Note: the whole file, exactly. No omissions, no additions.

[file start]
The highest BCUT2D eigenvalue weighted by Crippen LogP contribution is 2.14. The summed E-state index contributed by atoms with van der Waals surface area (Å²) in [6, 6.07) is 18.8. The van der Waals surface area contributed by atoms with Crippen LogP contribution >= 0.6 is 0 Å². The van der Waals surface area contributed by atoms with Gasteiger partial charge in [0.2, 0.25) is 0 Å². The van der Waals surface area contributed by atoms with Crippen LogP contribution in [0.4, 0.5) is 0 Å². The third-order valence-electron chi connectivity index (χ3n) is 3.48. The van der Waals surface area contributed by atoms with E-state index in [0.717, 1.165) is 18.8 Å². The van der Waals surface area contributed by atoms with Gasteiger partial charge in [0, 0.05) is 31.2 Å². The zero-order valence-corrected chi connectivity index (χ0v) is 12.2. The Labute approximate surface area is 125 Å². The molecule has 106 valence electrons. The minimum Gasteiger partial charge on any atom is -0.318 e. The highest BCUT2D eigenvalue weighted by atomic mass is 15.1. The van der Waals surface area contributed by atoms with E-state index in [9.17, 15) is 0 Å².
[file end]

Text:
The highest BCUT2D eigenvalue weighted by Crippen LogP contribution is 2.14. The summed E-state index contributed by atoms with van der Waals surface area (Å²) in [6, 6.07) is 18.8. The van der Waals surface area contributed by atoms with Crippen LogP contribution >= 0.6 is 0 Å². The van der Waals surface area contributed by atoms with Gasteiger partial charge in [0.2, 0.25) is 0 Å². The van der Waals surface area contributed by atoms with Crippen LogP contribution in [0.4, 0.5) is 0 Å². The third-order valence-electron chi connectivity index (χ3n) is 3.48. The van der Waals surface area contributed by atoms with E-state index in [0.717, 1.165) is 18.8 Å². The van der Waals surface area contributed by atoms with Gasteiger partial charge in [0, 0.05) is 31.2 Å². The zero-order valence-corrected chi connectivity index (χ0v) is 12.2. The Labute approximate surface area is 125 Å². The molecule has 106 valence electrons. The minimum Gasteiger partial charge on any atom is -0.318 e. The highest BCUT2D eigenvalue weighted by atomic mass is 15.1. The van der Waals surface area contributed by atoms with E-state index in [9.17, 15) is 0 Å².